Friday, April 18, 2008

Shrooms: Movie Review #8

Shrooms (2006)
For some reason I am always attracted to horror movies that only have 1 copy on the shelf at Blockbuster. Having heard that Shrooms was like The Blair Witch Project on acid, I had to be the one to rent the only copy of this. Of course there was one on the shelf - who in their right mind would rent this?

The movie is and hour and a half with 5 friends in the woods on magic mushrooms, having violent hallucinations that include a hooded figure walking through the foggy forest, talking cows, brutal murders, and huge slimy piles of frog semen. That alone should be enough to make you want to see this film.

The intro visuals are superb, as is the camera work, which sets a great tone for the psychedelic elements of the picture. The characters are believeable, which is usually a great challenge with people pretending to be high on camera. Paddy Breathnach (director) does an outstanding job of blurring the lines between reality and hallucination, and you find yourself questioning if what you're seeing is real, in turn making you a character in the film as well.

Unlike most horror movies where the killer is defined, and we know who the masked man with the butcher knife is, the killer in Shrooms always seems like an illusion. A campfire horror story reveals some of the story line, about a hospital in the woods where children were massacred by a black order of religious brothers. Otherwise we are left to assume the hooded figure is this same murderer, but are never entirely sure. All of the horror is a foreshadowing - and we see the events unfold before they actually happen, but when they do occur, they are just as frightening as the hallucination. This is an incredible feat on the part of the director. We get scared by the same thing twice. TRIPPY!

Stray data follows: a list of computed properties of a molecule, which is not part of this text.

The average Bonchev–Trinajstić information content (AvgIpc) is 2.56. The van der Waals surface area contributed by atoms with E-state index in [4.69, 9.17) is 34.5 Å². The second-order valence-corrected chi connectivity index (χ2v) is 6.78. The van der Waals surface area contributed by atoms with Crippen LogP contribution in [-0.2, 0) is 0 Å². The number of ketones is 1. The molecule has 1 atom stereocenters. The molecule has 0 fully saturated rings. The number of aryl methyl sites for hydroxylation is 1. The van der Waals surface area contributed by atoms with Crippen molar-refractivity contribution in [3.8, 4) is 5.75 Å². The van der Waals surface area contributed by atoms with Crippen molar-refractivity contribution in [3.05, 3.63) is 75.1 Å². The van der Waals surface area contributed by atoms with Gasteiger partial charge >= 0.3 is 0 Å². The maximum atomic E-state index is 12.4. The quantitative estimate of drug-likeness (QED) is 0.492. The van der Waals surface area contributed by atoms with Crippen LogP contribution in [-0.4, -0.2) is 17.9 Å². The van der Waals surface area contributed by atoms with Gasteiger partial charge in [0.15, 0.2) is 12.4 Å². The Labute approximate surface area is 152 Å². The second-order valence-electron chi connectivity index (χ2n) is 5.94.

All of the scares are quick, using modern camera tactics like The Ring did and leaving alot to the imagination, but they are still effective with very little gore. The entire film relies on the psychological side of horror, leaving the audience to feel like they too are on drugs, which is in turn a hell of a lot scarier than a few people getting hunted down in the woods. After all, hasn't that been done a million times before?

It's always refreshing to see someone take the common horror film elements and tweak them into something totally new and different. That is what Breathnach has accomplished here. Unfortunately, some of the typical genre elements are missing, the most notable being gratuitous nudity. Otherwise the film has it all - drugs, blood, spooky forest, creepy old hospital, axes as murder weapons, and my personal favorite - two backwoods Irish hillbilly forest dwellers that drool all over themselves and eat roadkill for dinner. A fun film indeed, but may not have the same effect for someone who has never dabbled with the magic fungus!

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